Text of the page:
'The Sound of Music' star Christopher Plummer has admitted while he has smoked marijuana before, he found it "so boring" that it put him to sleep.
The 88-year-old actor plays drug dealer Jack Jaconi in upcoming road trip comedy drama 'Boundaries', and while he admitted he has smoked weed before, he doesn't see what all the fuss is about.
Speaking to The Guardian newspaper, he said: "I stuck to booze, thank you very much. Didn't have anything to do with the drug world. I tried marijuana once - put me to sleep. I found it so boring!"
The veteran star also revealed he keeps up with internet memes, and has laughed at some that were inspired by his replacing disgraced Kevin Spacey in 2017 crime thriller 'All the Money in the World' following sexual misconduct allegations against the latter.
Referring to the cancelling of Roseanne Barr's sitcoms after she made racist remarks on Twitter, he said: "I have heard about these, I always chuckle. The latest one was 'Roseanne'!
"Why not bring me in to play 'Roseanne' for the next season. I couldn't believe this. I think it's hilarious!"
Christopher has also taken the time to reflect on 'The Sound of Music', in which he played Captain von Trapp - arguably his most famous role - opposite Dame Julie Andrews and admitted he used to feel frustrated with it seeming to be the only movie fans approached him about.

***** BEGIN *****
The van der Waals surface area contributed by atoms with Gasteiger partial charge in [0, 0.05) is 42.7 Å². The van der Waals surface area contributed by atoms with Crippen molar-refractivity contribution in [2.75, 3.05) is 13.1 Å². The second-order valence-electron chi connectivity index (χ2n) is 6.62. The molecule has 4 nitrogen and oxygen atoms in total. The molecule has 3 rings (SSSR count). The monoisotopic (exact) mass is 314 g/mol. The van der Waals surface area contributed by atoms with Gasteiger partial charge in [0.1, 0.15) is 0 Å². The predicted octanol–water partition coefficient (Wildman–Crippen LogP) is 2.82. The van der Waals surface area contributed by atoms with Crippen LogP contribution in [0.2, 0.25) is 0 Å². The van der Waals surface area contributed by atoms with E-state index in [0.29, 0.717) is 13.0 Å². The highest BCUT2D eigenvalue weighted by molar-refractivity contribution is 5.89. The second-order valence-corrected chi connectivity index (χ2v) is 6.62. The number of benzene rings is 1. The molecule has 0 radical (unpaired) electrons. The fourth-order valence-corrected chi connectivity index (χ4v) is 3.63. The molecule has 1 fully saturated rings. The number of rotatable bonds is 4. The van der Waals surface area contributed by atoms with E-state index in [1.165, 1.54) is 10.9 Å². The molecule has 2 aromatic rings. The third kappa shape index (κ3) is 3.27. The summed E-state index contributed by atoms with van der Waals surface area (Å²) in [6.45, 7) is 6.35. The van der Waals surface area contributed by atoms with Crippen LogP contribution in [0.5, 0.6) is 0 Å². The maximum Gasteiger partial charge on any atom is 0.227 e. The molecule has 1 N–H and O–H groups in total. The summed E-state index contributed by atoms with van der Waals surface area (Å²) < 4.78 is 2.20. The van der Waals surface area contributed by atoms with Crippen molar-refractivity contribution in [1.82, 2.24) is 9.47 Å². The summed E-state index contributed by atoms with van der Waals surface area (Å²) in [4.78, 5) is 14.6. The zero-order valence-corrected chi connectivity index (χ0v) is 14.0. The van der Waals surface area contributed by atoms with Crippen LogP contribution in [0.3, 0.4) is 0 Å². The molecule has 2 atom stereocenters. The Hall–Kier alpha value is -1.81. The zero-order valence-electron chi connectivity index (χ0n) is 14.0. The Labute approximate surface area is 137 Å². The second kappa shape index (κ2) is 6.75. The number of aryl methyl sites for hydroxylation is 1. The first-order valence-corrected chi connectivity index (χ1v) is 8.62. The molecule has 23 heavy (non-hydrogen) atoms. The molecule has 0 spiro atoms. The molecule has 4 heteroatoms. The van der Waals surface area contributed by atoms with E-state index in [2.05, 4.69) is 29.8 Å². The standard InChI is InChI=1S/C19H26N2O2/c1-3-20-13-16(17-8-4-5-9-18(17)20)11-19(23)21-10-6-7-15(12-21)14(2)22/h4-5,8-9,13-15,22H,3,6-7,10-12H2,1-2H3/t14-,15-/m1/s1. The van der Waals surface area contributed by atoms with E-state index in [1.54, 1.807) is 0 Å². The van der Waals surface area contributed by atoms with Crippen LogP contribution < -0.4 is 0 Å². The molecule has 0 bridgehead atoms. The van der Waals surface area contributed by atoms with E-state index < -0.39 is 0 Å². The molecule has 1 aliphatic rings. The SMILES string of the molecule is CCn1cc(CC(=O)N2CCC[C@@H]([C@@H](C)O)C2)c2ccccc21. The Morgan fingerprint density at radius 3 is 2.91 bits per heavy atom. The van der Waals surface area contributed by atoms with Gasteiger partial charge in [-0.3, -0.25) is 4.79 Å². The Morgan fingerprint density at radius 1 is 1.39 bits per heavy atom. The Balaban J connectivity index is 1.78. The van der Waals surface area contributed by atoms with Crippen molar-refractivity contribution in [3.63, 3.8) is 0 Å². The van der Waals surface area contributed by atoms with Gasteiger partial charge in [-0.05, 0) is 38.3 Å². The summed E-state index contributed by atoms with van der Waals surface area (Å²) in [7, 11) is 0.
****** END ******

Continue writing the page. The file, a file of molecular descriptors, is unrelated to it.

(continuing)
On the subject of being asked to sing songs from the classic 1965 musical, he added: "It did [drive me crazy] for a long time but I've made my peace with it. It annoyed the hell out of me at first. I thought, Don't these people ever see another movie? Is this the only one they've ever seen?
"It doesn't even have to be my movie, I just wanted to take them to some movies they ought to see. But I'm grateful to the film, and to Robert Wise, who's a great director and a gentleman, and to Julie [Andrews], who's remained a terrific friend. I must have been miserable to work with at the time because I was furious they wouldn't let me sing.
"I'd worked on my singing for so long, but in those days, they'd have someone trained who would sing through dubbing. I said, 'The only reason I did this bloody thing was so I could do a musical on stage on film!'"